Farmers Business Network (FBN) released its 2023 Canadian Planting Intentions Report, providing insights into how Canadian farmers approach the new season. Based on a survey conducted from late March to April 18, the report offers market implications for the crop year, focused on canola, spring wheat, and durum. While there were small shifts in acreage compared to 2022, the report still provides growers with critical intelligence and market guidance. FBN’s actionable intelligence aims to arm Canadian members with the necessary tools to navigate the current market. With over 55,000 members, FBN is an independent AgTech platform and farmer-to-farmer network with a mission to power the prosperity of family farmers worldwide while working towards a sustainable future.
Farmers Business Network (FBN) has released its 2023 Canadian Planting Intentions Report, which provides insights into how farmers are approaching the new season compared to previous years. This report is one of the first central survey-based estimates of Canadian farmers’ planting intentions and offers market implications for the crop year. The report is based on a poll that FBN conducted from late March to April 18, in which Canadian farmers were asked about their acreage intentions.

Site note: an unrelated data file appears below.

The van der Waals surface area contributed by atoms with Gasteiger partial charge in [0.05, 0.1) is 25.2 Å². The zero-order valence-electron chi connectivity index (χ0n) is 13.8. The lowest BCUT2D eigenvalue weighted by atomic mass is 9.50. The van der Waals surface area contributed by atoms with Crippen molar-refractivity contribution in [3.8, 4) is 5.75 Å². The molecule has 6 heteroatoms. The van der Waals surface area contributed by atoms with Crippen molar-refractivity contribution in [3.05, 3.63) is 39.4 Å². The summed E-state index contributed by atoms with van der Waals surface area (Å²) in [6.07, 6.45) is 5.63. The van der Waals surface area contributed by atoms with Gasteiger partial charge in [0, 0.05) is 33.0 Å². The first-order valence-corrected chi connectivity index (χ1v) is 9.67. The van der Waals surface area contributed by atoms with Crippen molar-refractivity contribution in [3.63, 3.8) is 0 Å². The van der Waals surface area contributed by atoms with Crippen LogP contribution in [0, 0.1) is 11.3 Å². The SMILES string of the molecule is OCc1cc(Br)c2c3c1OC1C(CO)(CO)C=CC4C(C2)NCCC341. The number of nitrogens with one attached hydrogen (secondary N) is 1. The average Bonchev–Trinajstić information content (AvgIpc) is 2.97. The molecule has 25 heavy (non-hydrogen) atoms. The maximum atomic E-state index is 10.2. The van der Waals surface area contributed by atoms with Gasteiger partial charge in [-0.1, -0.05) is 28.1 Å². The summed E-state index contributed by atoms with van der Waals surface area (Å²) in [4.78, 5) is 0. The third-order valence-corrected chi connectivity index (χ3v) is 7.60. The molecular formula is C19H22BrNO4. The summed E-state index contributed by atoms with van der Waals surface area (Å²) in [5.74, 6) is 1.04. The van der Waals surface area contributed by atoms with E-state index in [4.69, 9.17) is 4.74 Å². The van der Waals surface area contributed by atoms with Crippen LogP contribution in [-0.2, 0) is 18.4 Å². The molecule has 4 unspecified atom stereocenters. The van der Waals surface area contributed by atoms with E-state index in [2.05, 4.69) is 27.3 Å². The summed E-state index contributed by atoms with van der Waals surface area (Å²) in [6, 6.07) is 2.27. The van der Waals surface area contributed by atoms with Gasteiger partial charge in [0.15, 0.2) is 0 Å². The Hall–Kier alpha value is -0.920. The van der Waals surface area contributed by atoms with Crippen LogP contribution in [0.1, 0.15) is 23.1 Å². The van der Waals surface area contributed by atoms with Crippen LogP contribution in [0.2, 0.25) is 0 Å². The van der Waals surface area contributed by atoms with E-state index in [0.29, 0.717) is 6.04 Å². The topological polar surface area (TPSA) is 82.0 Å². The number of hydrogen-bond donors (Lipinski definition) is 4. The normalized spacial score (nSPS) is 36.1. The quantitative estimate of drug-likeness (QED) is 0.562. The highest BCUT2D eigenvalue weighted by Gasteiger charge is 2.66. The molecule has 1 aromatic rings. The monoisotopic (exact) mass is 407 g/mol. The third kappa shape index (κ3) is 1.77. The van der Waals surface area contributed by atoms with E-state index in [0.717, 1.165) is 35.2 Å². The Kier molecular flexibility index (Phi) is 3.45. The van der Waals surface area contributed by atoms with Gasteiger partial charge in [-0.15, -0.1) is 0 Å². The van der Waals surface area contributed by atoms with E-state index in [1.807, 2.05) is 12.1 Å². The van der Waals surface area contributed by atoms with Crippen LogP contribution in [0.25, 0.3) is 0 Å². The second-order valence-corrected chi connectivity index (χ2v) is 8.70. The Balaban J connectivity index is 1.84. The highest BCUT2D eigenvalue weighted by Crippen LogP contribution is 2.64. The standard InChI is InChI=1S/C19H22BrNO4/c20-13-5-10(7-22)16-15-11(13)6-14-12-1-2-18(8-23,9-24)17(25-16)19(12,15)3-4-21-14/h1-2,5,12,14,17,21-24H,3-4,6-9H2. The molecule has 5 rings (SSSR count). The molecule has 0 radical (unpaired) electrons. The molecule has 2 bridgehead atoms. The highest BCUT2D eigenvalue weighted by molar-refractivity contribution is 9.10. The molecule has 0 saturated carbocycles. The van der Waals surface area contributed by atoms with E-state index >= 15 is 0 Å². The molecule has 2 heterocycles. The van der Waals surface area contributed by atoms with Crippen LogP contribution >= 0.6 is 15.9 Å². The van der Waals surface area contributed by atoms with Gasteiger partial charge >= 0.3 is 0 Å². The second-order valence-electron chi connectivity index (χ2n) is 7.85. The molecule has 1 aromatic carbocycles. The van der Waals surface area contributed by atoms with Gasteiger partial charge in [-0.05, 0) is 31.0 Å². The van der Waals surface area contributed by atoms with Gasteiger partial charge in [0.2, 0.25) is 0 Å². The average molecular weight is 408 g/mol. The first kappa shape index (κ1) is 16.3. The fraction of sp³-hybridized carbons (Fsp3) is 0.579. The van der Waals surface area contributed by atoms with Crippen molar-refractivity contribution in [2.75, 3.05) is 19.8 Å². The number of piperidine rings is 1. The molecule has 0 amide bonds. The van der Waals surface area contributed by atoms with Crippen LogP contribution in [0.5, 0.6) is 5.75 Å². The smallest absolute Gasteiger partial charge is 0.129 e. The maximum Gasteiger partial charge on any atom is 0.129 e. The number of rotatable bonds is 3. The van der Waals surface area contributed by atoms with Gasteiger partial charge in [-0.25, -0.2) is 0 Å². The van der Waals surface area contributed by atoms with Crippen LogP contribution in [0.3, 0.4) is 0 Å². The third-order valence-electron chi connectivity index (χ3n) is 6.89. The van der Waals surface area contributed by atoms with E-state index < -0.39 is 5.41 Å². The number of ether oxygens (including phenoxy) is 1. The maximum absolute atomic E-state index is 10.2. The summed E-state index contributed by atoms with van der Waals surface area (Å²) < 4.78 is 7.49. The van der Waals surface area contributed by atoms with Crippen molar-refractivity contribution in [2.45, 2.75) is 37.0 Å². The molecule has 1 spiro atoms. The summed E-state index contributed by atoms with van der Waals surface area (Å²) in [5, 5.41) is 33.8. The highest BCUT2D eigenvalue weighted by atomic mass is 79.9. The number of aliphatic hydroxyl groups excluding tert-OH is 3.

The report found relatively small changes in acreage compared to 2022, but these shifts still provide critical intelligence and market guidance for growers north of the border. FBN is proud to give Canadian members the actionable intelligence needed to navigate the current market.
One noteworthy finding is that canola acreage increased in Alberta but decreased in Saskatchewan and Manitoba. The increase in Alberta was modest, while Saskatchewan reduced slightly from 11.4 million acres in 2022 to 11.3 million this year. Manitoba saw the most significant shift, with about 350,000 less canola acreage this year. Given these relatively small shifts, FBN is neutral on the canola market for the year ahead and is optimistic about canola prices for the coming year.
Another noteworthy finding is that there were increases in spring wheat acreage across all three regions, with the most significant jump coming in Saskatchewan, where about 1 million more acres were planted this spring compared to last year. As a result, FBN is slightly bearish on the spring wheat market for this crop year.
The report also found that durum acreage is expected to decline by 300,000 acres across Alberta and Saskatchewan. However, durum supplies are snug for Canada and the U.S., and this should remain a theme in the new crop year.
The report represents 2.5% of all acres in Canadian provinces and guides barley, oats, peas, lentils, and soybeans. Farmers can download the 2023 FBN Canadian Planting Report from the FBN website.
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